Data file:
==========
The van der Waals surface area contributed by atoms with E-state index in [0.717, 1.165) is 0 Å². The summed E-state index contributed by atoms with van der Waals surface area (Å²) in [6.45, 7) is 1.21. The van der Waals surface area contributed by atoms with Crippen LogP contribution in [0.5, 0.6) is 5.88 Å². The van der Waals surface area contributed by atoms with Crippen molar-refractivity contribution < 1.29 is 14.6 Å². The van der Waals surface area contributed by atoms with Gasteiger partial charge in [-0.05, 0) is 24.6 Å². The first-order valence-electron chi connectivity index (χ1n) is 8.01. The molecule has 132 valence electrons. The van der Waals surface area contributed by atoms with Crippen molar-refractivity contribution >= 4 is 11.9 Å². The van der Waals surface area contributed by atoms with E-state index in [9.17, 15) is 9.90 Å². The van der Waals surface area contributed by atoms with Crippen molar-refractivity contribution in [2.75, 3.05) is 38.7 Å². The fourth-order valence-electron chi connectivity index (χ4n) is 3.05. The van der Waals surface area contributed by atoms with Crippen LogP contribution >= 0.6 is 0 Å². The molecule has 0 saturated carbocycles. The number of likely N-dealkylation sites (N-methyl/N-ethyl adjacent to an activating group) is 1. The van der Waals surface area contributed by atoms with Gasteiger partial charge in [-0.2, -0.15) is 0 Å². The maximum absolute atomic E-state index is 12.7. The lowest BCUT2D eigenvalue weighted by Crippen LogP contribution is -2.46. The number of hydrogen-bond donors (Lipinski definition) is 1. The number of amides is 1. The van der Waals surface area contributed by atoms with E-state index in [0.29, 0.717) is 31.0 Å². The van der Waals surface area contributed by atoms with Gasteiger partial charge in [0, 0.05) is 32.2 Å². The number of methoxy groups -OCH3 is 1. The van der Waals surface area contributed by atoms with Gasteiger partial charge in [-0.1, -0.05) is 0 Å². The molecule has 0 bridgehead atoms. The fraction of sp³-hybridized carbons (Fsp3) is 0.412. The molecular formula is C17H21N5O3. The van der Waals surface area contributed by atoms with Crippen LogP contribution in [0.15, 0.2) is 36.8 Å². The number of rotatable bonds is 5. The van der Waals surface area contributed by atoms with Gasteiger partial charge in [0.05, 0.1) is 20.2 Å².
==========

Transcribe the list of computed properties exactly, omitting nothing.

The van der Waals surface area contributed by atoms with E-state index in [0.717, 1.165) is 0 Å². The summed E-state index contributed by atoms with van der Waals surface area (Å²) in [6.45, 7) is 1.21. The van der Waals surface area contributed by atoms with Crippen LogP contribution in [0.5, 0.6) is 5.88 Å². The van der Waals surface area contributed by atoms with Crippen molar-refractivity contribution < 1.29 is 14.6 Å². The van der Waals surface area contributed by atoms with Gasteiger partial charge in [-0.05, 0) is 24.6 Å². The first-order valence-electron chi connectivity index (χ1n) is 8.01. The molecule has 132 valence electrons. The van der Waals surface area contributed by atoms with Crippen molar-refractivity contribution >= 4 is 11.9 Å². The van der Waals surface area contributed by atoms with E-state index in [9.17, 15) is 9.90 Å². The van der Waals surface area contributed by atoms with Crippen molar-refractivity contribution in [2.75, 3.05) is 38.7 Å². The fourth-order valence-electron chi connectivity index (χ4n) is 3.05. The van der Waals surface area contributed by atoms with Crippen LogP contribution >= 0.6 is 0 Å². The molecule has 0 saturated carbocycles. The number of likely N-dealkylation sites (N-methyl/N-ethyl adjacent to an activating group) is 1. The van der Waals surface area contributed by atoms with Gasteiger partial charge in [-0.2, -0.15) is 0 Å². The maximum absolute atomic E-state index is 12.7. The lowest BCUT2D eigenvalue weighted by Crippen LogP contribution is -2.46. The number of hydrogen-bond donors (Lipinski definition) is 1. The number of amides is 1. The van der Waals surface area contributed by atoms with E-state index in [0.29, 0.717) is 31.0 Å². The van der Waals surface area contributed by atoms with Gasteiger partial charge in [0, 0.05) is 32.2 Å². The number of methoxy groups -OCH3 is 1. The van der Waals surface area contributed by atoms with Gasteiger partial charge in [-0.1, -0.05) is 0 Å². The molecule has 0 bridgehead atoms. The fraction of sp³-hybridized carbons (Fsp3) is 0.412. The molecular formula is C17H21N5O3. The van der Waals surface area contributed by atoms with Crippen LogP contribution in [0.15, 0.2) is 36.8 Å². The number of rotatable bonds is 5. The van der Waals surface area contributed by atoms with Gasteiger partial charge in [0.05, 0.1) is 20.2 Å².